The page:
Christ Church Cathedral, Grafton
17 January 2021
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Doing religion (not just supporting it)
In these weeks between Christmas and Ash Wednesday we are in a period called “Epiphany.” It starts on January 6—the fabled Twelfth Day of Christmas— and lasts until the Sunday before Lent.
We can think of Epiphany as a kind of liturgical “unders and overs” tin.
With Christmas occurring on a fixed date but Easter occurring on the first Sunday after the full moon which occurs on or after March 21, the numbers of weeks between these two major Christian festivals varies from year to year. Easter Day is never earlier than March 22 or later than April 25.
The length of Epiphany depends on the number of Sundays occurring between January and the date of Easter that year.
This year Easter is reasonably early (April 4), so we have just six Sundays during the Epiphany season.
The God we can know
Whether Epiphany is longer or shorter, it has the same theme each year.
Epiphany is an ancient Greek word meaning “revelation” or “manifestation.”
So, we are invited to spend the weeks between Christmas and Ash Wednesdays reflecting on the ways in which we can know God. If you prefer, ways in which God makes herself known to us.
And, yes, it does feel a lot different depending which way we say that statement!
The big idea, of course, is that God is made known to us in the person of Jesus. How he lived his life, what he taught and how he died is the great epiphany, the supreme revelation. At least for those of us who are Christians.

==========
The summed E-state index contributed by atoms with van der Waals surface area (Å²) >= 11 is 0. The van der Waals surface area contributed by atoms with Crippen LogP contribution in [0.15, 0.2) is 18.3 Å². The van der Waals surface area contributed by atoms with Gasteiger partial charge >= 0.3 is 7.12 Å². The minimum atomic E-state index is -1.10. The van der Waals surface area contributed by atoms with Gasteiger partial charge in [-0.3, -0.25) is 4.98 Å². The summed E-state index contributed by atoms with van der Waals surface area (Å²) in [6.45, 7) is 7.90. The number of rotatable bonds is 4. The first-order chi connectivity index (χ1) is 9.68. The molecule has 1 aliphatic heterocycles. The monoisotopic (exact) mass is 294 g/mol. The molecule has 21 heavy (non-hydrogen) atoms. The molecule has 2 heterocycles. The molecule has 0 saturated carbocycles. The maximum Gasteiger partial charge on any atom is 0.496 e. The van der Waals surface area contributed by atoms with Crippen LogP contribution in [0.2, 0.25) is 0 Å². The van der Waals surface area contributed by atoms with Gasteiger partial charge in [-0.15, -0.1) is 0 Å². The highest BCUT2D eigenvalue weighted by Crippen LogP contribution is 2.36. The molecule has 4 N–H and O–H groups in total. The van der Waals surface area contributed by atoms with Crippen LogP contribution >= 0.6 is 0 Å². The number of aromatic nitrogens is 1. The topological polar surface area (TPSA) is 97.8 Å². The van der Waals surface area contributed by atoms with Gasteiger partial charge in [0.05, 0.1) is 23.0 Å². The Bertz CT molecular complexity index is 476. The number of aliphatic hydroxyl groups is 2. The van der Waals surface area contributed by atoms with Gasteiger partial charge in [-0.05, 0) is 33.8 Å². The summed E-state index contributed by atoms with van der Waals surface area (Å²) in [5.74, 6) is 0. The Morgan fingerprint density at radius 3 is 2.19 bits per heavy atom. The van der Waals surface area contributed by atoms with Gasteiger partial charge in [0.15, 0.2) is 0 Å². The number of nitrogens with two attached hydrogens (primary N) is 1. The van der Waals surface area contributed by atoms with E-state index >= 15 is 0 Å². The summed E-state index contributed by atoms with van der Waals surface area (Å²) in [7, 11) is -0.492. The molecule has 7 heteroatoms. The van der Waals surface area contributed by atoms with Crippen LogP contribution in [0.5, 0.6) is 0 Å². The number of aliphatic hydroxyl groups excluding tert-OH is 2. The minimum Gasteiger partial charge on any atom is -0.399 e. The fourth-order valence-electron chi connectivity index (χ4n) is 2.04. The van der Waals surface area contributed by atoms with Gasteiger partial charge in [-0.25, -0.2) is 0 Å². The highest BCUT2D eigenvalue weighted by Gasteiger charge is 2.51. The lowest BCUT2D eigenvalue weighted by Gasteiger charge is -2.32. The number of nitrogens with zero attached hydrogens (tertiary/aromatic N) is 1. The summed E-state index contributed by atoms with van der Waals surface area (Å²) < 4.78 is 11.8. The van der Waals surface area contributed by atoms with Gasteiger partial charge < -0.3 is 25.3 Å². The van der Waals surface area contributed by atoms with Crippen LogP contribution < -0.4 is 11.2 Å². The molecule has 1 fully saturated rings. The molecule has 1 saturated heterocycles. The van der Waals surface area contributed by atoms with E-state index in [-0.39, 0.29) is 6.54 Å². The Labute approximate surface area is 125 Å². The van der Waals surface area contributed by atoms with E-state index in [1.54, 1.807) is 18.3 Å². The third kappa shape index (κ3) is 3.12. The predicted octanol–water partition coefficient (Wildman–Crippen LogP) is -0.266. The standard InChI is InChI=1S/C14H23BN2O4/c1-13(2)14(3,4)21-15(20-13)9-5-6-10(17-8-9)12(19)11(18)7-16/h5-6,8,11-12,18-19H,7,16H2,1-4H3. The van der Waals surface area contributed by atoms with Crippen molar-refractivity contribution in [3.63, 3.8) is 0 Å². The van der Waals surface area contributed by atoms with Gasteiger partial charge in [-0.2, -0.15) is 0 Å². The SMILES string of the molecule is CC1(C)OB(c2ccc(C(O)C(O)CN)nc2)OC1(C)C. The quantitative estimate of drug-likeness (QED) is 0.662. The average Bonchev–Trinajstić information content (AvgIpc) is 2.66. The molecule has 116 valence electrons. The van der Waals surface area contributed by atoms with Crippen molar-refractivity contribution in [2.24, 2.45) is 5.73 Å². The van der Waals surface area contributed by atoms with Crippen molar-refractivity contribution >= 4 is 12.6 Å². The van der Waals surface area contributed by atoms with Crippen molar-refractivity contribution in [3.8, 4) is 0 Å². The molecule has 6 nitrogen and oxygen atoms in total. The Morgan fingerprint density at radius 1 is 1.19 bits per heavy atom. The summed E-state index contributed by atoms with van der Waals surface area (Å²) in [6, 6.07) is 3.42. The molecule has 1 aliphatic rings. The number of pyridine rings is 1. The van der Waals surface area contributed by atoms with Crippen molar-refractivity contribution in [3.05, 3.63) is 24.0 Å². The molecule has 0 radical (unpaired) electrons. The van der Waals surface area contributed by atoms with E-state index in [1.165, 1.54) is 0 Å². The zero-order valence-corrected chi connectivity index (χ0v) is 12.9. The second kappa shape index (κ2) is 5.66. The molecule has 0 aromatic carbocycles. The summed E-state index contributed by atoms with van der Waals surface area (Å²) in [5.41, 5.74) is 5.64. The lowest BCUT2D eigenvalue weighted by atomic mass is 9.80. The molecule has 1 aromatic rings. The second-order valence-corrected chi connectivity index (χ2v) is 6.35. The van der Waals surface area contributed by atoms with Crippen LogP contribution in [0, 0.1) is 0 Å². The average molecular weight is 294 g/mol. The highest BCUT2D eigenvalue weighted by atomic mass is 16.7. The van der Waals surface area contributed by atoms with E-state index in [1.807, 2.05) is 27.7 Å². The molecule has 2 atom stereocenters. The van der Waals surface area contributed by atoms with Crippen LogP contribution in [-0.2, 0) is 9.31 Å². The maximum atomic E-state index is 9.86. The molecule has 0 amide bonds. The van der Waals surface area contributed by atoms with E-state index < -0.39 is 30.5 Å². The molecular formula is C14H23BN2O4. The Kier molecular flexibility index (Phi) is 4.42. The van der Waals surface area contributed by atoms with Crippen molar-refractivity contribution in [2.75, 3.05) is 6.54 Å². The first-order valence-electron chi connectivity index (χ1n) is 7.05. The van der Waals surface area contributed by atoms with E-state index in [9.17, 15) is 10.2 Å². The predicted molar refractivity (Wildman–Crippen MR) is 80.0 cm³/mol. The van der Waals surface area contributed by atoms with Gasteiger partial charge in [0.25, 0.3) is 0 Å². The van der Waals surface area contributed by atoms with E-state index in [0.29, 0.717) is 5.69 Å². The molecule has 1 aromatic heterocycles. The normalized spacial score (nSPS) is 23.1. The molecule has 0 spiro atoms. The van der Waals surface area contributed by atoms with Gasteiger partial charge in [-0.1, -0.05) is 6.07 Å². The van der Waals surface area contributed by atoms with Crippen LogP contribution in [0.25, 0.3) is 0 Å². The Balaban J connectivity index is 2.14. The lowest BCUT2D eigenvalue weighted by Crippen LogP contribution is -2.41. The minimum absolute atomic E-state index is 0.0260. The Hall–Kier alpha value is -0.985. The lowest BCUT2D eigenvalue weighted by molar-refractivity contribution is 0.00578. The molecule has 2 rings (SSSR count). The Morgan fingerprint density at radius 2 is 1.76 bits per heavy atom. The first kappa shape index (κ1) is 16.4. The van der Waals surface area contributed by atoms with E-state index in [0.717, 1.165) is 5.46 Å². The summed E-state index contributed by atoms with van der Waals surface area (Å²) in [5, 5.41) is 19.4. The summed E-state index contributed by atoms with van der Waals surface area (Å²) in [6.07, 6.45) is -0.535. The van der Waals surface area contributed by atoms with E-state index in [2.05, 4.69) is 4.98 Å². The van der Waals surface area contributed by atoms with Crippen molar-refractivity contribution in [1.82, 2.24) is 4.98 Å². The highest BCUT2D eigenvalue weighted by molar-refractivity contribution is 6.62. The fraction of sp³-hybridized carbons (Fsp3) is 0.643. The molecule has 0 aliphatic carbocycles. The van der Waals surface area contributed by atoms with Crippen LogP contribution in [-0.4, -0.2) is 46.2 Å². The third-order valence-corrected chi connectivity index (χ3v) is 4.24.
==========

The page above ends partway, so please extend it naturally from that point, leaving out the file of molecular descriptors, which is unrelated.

We have no need to deny that God can be known through other historical characters or different sacred texts and religious practices. We simply affirm the truth which we know to be true for us: in Jesus we see God, and in Jesus we see our better selves.
That is what we celebrated on Epiphany, the feast of the Three Kings. In that legend we recognize that people outside the biblical spiritual tradition can still understand and respond to God in their own way.
If the Christ Child accepted the adoration of the magi, who are we to say everyone must believe like us in order to know God’s blessing in their lives and beyond this life?
Baptism of Jesus
On the first Sunday after Epiphany we celebrate the Baptism of Jesus, which in the Eastern Orthodox tradition is known as the Great Theophany, the revelation of God. That is their name for the sacred icon depicting the Baptism of Jesus: Theophany.